The dates for the 2020-2021 competition are as follows:
- October 19, 2020: competition launch - GRADflix registration opens
- November 5, 2020: GRADflix training session
- November 20, 2020: Deadline to register to participate in GRADflix
- December 1, 2020: GRADflix drop-in feedback session
- December 14, 2020: GRADflix drop-in feedback session
- January 8, 2021 (at 9:00 a.m.): GRADflix submission deadline
- January 29, 2021: GRADflix virtual showcase event
To be eligible to participate in GRADflix, you must meet the following criteria:
- Be a University of Waterloo graduate student who is registered in a master's (thesis or MRP) or PhD program at the time of the GRADflix competition.
- Master's and PhD students who have degree completed, but have not yet convocated, are eligible to participate.
- You must be willing to allow your video to be made public and provide a photo and short biography if you are selected as a finalist. Your photo and biography will also be made public.
- By submitting your video, you are agreeing that your submission is an original work created by you, and that you have all necessary rights in and to the submission.
- You must attend the virtual showcase to be eligible to win a prize, or have a delegate who can accept the prize on your behalf.
Previous finalists who did not win first prize are eligible to compete again if the video submission is materially different, as determined by Graduate Studies and Postdoctoral Affairs (GSPA), from that of their previous submission. GSPA is happy to provide guidance, please reach out to us at email@example.com.
- Videos can take many forms, but must include: movement (slide transitions, zoom, or a subject moving on video), sound (voice over, sound, and/or music).
- Your video may be less than 60 seconds, but may not be longer than 60 seconds.
- Your video must focus on research conducted for your thesis, MRP or dissertation in your current graduate program at University of Waterloo.
- If your video is selected, you may be asked to submit a script for closed captioning purposes. If your video is selected and you advance to the next round of the competition, closed captioning will be required as the winning videos will be uploaded to YouTube.
- When creating your video keep copyright in mind. As your video will be made available online, you need to make sure that you are using third party content properly. If you want to avoid copyright complications, take a look at the resources provided by the Univeristy of Waterloo's Copyright and Licensing Librarian, Lauren Byl.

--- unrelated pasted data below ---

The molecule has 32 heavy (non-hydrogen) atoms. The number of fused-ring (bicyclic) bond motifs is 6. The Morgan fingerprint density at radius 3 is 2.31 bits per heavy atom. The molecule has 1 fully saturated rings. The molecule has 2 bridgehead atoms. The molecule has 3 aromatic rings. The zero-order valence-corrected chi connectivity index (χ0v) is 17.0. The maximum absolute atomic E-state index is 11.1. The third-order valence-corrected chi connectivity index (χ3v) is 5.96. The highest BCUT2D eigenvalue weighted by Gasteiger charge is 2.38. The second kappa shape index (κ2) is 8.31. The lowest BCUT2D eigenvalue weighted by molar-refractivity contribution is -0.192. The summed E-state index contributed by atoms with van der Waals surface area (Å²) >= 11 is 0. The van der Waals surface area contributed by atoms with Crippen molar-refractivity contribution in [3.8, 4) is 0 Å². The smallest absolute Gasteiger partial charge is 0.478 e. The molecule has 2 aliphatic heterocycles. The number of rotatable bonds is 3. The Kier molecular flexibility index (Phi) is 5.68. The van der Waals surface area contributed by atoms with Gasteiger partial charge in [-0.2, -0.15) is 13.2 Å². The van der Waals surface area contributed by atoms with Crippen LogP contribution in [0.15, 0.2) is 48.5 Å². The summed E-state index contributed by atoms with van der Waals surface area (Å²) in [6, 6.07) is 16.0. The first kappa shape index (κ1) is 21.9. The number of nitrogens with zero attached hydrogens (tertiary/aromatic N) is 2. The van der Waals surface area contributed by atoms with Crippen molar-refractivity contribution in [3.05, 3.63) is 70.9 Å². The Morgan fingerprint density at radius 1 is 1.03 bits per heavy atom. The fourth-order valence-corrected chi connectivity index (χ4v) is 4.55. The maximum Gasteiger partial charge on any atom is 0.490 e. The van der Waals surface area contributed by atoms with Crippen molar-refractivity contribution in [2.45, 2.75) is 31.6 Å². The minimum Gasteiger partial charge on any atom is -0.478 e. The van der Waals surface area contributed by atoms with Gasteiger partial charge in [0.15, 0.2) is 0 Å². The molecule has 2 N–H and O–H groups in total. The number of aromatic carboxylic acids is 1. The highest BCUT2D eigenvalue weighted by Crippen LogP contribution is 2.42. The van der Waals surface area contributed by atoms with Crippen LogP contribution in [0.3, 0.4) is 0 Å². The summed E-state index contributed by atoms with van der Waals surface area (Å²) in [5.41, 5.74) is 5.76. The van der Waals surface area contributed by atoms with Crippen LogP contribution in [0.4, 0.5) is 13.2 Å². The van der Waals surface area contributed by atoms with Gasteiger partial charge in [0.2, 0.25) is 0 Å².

Abstracts, oral descriptions, slides, pictures and videos can all constitute public disclosure and affect intellectual property rights and patentability. If this may be a concern, consult with your supervisor, the Office of Research or the Intellectual Property website for further information.
You also agree that this submission does not infringe upon or violate any laws or any third party rights, including, but not limited to, copyright, patent, trademark, trade secret or other proprietary rights and must not constitute material that would be considered libelling, defamatory, a privacy violation, tortious or a contract breach.
- 50% Communication
- use of clear language and terminology; good pace
- appropriate use of images to complement message
- contribution to research/scholarship is clear and understandable
- logical sequence of information (i.e. easy to follow)
- ability to explain complex ideas to a non-specialist audience
- 30% Creativity and visual impact
- creative use of (limited) time
- information presented creatively
- well-designed images/script
- visually appealing, engaging
- 20% Technical quality
- high quality sound and images
- effective use of images and sound
- citations/credits where required
Five prizes will be awarded:
- One 1st place prize: $750
- One 2nd place prize: $500
- One 3rd place prize: $250
- One 4th place prize: $250
- One people's choice award: $250
Wondering what we're looking for in terms of style? You have lots of options! Check out some of the following examples on YouTube of grad student videos. Notice that some are animations, others are video-recorded, and some are made with PowerPoint or sketches.
Magazine project for newcomer children by Hasan Ahmet Gokce
Rethinking women’s desire: The science behind low libido by Siobhan Sutherland
Virtuality of motion sickness by Siyavash Izadi
#GenerationRestoration: Peatlands and greenhouse gases by Megan Schmidt
Price prediction with machine learning by Muhammad Saad
GitHub use for government related work by Jaydeep Mistry